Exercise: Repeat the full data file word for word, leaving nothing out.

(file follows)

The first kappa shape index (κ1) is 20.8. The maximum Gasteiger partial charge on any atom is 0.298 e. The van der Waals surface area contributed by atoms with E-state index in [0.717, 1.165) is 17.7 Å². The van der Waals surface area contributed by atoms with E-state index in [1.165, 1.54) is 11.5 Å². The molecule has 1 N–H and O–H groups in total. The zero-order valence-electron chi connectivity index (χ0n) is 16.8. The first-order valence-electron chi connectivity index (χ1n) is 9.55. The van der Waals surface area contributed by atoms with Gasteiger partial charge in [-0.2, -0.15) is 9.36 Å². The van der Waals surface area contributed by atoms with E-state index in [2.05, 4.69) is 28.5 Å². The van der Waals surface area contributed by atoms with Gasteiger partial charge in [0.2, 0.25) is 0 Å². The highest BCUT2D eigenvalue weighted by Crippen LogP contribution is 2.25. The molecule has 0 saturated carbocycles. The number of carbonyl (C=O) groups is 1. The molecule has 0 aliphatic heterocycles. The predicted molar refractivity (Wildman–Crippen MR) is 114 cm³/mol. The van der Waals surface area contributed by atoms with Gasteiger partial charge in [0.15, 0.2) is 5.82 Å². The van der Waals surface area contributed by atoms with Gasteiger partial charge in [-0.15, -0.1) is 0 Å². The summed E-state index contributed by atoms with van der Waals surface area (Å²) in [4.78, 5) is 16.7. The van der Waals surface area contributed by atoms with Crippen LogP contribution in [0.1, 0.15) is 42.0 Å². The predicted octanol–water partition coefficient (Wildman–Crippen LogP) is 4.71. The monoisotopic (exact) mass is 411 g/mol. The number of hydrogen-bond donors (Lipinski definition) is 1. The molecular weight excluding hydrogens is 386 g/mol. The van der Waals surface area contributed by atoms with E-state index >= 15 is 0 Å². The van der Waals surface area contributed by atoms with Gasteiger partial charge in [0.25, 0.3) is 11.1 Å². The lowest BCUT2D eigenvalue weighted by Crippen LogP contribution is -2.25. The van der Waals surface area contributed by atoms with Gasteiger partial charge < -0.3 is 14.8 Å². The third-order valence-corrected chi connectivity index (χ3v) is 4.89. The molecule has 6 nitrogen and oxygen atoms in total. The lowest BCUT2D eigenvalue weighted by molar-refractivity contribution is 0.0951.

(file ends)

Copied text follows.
The first kappa shape index (κ1) is 20.8. The maximum Gasteiger partial charge on any atom is 0.298 e. The van der Waals surface area contributed by atoms with E-state index in [0.717, 1.165) is 17.7 Å². The van der Waals surface area contributed by atoms with E-state index in [1.165, 1.54) is 11.5 Å². The molecule has 1 N–H and O–H groups in total. The zero-order valence-electron chi connectivity index (χ0n) is 16.8. The first-order valence-electron chi connectivity index (χ1n) is 9.55. The van der Waals surface area contributed by atoms with Gasteiger partial charge in [-0.2, -0.15) is 9.36 Å². The van der Waals surface area contributed by atoms with E-state index in [2.05, 4.69) is 28.5 Å². The van der Waals surface area contributed by atoms with Gasteiger partial charge in [0.2, 0.25) is 0 Å². The highest BCUT2D eigenvalue weighted by Crippen LogP contribution is 2.25. The molecule has 0 saturated carbocycles. The number of carbonyl (C=O) groups is 1. The molecule has 0 aliphatic heterocycles. The predicted molar refractivity (Wildman–Crippen MR) is 114 cm³/mol. The van der Waals surface area contributed by atoms with Gasteiger partial charge in [0.15, 0.2) is 5.82 Å². The van der Waals surface area contributed by atoms with Gasteiger partial charge in [-0.15, -0.1) is 0 Å². The summed E-state index contributed by atoms with van der Waals surface area (Å²) in [4.78, 5) is 16.7. The van der Waals surface area contributed by atoms with Crippen LogP contribution in [0.1, 0.15) is 42.0 Å². The predicted octanol–water partition coefficient (Wildman–Crippen LogP) is 4.71. The monoisotopic (exact) mass is 411 g/mol. The number of hydrogen-bond donors (Lipinski definition) is 1. The molecular weight excluding hydrogens is 386 g/mol. The van der Waals surface area contributed by atoms with E-state index >= 15 is 0 Å². The van der Waals surface area contributed by atoms with Gasteiger partial charge in [0.25, 0.3) is 11.1 Å². The lowest BCUT2D eigenvalue weighted by Crippen LogP contribution is -2.25. The van der Waals surface area contributed by atoms with Gasteiger partial charge < -0.3 is 14.8 Å². The third-order valence-corrected chi connectivity index (χ3v) is 4.89. The molecule has 6 nitrogen and oxygen atoms in total. The lowest BCUT2D eigenvalue weighted by molar-refractivity contribution is 0.0951.